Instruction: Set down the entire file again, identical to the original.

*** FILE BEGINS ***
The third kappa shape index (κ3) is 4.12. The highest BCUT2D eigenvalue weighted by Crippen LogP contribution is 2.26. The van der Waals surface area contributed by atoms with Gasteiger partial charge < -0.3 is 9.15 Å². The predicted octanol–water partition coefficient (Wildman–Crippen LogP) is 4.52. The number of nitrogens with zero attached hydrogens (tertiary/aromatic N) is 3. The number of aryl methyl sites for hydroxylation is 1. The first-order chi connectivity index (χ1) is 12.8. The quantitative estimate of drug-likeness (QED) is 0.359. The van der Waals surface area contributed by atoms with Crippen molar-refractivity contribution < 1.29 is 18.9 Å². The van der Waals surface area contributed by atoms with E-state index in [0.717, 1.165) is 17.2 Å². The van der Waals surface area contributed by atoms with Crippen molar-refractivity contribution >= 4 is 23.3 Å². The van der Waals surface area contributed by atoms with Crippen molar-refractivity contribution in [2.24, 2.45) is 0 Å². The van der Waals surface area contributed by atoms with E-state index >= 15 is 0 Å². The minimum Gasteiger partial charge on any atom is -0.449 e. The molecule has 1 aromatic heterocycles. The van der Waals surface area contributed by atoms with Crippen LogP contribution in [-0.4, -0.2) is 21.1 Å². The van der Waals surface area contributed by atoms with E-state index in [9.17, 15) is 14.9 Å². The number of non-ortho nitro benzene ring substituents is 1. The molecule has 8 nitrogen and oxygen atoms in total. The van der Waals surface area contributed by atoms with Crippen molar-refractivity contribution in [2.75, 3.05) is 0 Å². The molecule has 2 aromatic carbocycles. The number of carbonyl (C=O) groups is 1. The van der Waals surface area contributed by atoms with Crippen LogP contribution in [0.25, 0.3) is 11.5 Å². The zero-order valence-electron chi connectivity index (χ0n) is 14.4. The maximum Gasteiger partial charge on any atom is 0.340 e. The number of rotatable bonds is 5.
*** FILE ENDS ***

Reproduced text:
The third kappa shape index (κ3) is 4.12. The highest BCUT2D eigenvalue weighted by Crippen LogP contribution is 2.26. The van der Waals surface area contributed by atoms with Gasteiger partial charge < -0.3 is 9.15 Å². The predicted octanol–water partition coefficient (Wildman–Crippen LogP) is 4.52. The number of nitrogens with zero attached hydrogens (tertiary/aromatic N) is 3. The number of aryl methyl sites for hydroxylation is 1. The first-order chi connectivity index (χ1) is 12.8. The quantitative estimate of drug-likeness (QED) is 0.359. The van der Waals surface area contributed by atoms with Crippen molar-refractivity contribution < 1.29 is 18.9 Å². The van der Waals surface area contributed by atoms with E-state index in [0.717, 1.165) is 17.2 Å². The van der Waals surface area contributed by atoms with Crippen molar-refractivity contribution >= 4 is 23.3 Å². The van der Waals surface area contributed by atoms with Crippen molar-refractivity contribution in [2.24, 2.45) is 0 Å². The van der Waals surface area contributed by atoms with E-state index >= 15 is 0 Å². The minimum Gasteiger partial charge on any atom is -0.449 e. The molecule has 1 aromatic heterocycles. The van der Waals surface area contributed by atoms with Crippen LogP contribution in [-0.4, -0.2) is 21.1 Å². The van der Waals surface area contributed by atoms with E-state index in [9.17, 15) is 14.9 Å². The number of non-ortho nitro benzene ring substituents is 1. The molecule has 8 nitrogen and oxygen atoms in total. The van der Waals surface area contributed by atoms with Crippen molar-refractivity contribution in [2.75, 3.05) is 0 Å². The molecule has 2 aromatic carbocycles. The number of carbonyl (C=O) groups is 1. The van der Waals surface area contributed by atoms with Crippen LogP contribution in [0.25, 0.3) is 11.5 Å². The zero-order valence-electron chi connectivity index (χ0n) is 14.4. The maximum Gasteiger partial charge on any atom is 0.340 e. The number of rotatable bonds is 5.